The Salem (OR) Statesman Journal (7/28, Johnson) reported the Career and Technical Education Center in Salem, Oregon will open this fall to teach high school juniors and seniors. The center will offer two courses this fall in residential construction and commercial manufacturing, and education officials hope to add more courses in the future. The center was created in partnership with the Salem-Keizer School District and the Mountain West Career Technical Institute.
FIU Study Finds Students Need Encouragement To Pursue Math Careers.
The Miami Herald (7/28, Lepri) reported a Florida International University study found that students need encouragement to pursue math-related careers. The study interviewed college math students and found that a large percentage of them were “acknowledged for their math skills or they found it fascinating.”
Girls Who Code Teaches Robotics Class To High School Students At Florida International University.
The Miami Herald (7/28, Lambert) reported Florida International University hosted a seven-week summer robotics class for female high school students. The class was taught by the national organization Girls Who Code, which aims to increase the number of women who pursue careers in technology.
LearnSphere Launches At Carnegie Mellon University.
The Ed Surge (7/28, Barshay) reported Carnegie Mellon University will be housing LearnSphere, a new federally funded project that aims to become “the biggest open repository of education data” in the world. The project leader Ken Koedinger acknowledged LearnSphere was similar to inBloom, a non-profit funded by the Gates Foundation that shut down in 2014 over concerns about violating students’ privacy. LearnSphere hopes to make it “easier and faster for researchers to analyze big datasets” to improve student learning.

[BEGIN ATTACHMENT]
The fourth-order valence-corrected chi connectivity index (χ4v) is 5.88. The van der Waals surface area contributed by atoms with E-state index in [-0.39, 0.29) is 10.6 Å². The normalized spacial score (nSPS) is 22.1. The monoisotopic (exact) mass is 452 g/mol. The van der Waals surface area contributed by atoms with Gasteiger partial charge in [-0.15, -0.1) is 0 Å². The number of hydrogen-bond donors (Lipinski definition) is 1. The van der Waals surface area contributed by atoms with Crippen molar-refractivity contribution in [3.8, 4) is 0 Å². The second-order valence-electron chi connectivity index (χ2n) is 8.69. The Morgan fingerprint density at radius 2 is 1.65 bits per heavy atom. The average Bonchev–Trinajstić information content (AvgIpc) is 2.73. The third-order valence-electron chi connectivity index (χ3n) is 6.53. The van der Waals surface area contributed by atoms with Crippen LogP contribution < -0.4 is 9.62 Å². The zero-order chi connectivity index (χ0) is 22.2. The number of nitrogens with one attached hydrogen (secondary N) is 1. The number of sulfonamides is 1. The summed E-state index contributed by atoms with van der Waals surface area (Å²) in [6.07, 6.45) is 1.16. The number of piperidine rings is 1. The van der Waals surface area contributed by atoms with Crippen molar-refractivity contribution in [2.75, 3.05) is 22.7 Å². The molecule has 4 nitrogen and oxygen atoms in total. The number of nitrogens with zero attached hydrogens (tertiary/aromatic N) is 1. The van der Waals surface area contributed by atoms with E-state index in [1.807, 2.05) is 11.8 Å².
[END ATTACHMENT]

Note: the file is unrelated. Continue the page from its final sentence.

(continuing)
Minority Male Makers Program Teaches Minority Middle School Students STEM, Business Skills.
The Baltimore Sun (7/28, Jedra) reported Morgan State University in Baltimore hosted the Minority Male Makers program that “gives middle school boys from minority groups free, hands-on experience” with STEM projects. The program teaches participants STEM and business skills. The end of the program requires participants to pitch projects to their peers. Minority Male Makers is funded by the Verizon Foundation and hosted at four historically black universities like Morgan State University.
Two Rural Colorado Districts Have Highest Opt-Out Rates.
Education Week (7/28, Mader) reported two rural Colorado school districts, Manchos and Buffalo, had the highest percentage of students opting out of state standardized testing.
GWU Drops Admissions Requirement For SAT Or ACT.
USA Today (7/28, Samuels) reports that George Washington University has eliminated the requirement that applicants for admission take the SAT or ACT standardized tests. The decision was made after the school’s Task Force on Access and Success found that “predicted success at the university can be found in a student’s high school GPA or high school records.” Applicants are free to send test scores, but will not be required to. There are exceptions as applicants who are homeschooled or whose high schools offer only “narrative evaluation of students, college athletes and students applying for the seven-year program leading to a combined bachelor’s/medical degree” all must send standardized test scores.